o The Civil Rights Act was bad because it was an overreach of federal power into the state and private spheres, and poisoned race relations in America.

o The Civil War was completely unnecessary – the government should have just bought up all the slaves and freed them.

Alrighty then. (Unless I missed it, there was no mention of his support for the gold standard, or his opposition to abortion, which seems at odds with his libertarianism unless he believes that the rights of the fetus trump the rights of the mother.)

It takes some serious balls for a presidential candidate to say that we brought 9/11 on ourselves (by the way, does Ron Paul ever get attacked as a soft-on-terror, Qaeda-coddling weakling, or does that only apply to Democrats?), just like it takes some serious balls to say that the Civil Rights Act was a mistake. He may be racist and half-crazy, but he’s not holding back. Until you get to earmarks and term limits, and then he goes all squirrelly:

MR. RUSSERT: When I looked at your record, you talked about big government and how opposed you are to it, but you seem to have a different attitude about your own congressional district…. This is the Houston Chronicle: “Representative Ron Paul has long crusaded against a big central government. But he also” “represented a congressional district that’s consistently among the top in Texas in its reliance on dollars from Washington. In the first nine months of the federal government’s” fiscal “2006 fiscal year,” “it received more than $4 billion.” And they report, The Wall Street Journal, 65 earmark-targeted projects, $400 million that you have put into congressional bills for your district, which leads us to the Congressional Quarterly. “The Earmark Dossier of `Dr. No.’ There isn’t much that” Ron–Dr. “Ron Paul thinks the federal government should do. Apparently, though, earmarks” for his district “are OK. Paul is the sponsor of no fewer than 10 earmarks in the water resources bill,” all benefiting his district. The Gulf Intercoastal Waterway: $32 million. The sunken ship you want to be moved from Freeport Harbor. The Bayou Navigation Channel. They talk about $8 million for shrimp fishermen.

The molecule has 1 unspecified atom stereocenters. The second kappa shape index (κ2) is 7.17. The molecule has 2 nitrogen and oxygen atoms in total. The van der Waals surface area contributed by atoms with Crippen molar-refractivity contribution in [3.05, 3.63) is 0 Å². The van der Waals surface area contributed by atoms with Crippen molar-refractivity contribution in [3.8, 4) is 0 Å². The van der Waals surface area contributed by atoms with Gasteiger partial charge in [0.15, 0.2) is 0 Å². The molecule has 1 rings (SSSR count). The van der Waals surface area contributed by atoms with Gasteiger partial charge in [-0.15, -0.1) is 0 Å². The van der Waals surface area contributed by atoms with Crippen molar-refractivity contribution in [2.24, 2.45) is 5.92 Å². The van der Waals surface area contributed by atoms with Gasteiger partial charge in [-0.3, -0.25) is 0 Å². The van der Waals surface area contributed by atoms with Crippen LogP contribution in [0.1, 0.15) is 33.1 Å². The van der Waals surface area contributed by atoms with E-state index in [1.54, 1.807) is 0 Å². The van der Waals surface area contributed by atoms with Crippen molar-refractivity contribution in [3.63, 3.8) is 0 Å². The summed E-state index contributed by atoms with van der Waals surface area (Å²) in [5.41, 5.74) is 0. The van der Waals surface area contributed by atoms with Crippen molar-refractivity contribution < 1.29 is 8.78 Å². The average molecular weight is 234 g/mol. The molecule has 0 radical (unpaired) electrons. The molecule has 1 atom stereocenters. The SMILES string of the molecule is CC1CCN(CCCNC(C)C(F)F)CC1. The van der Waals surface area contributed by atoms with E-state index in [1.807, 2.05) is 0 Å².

(…)

REP. PAUL: You got it completely wrong. I’ve never voted for an earmark in my life.

MR. RUSSERT: No, but you put them in the bill.

REP. PAUL: I put it in because I represent people who are asking for some of their money back. But it doesn’t cut any spending to vote against an earmark. And the Congress has the responsibility to spend the money. Why leave the money in the executive branch and let them spend the money?

(…)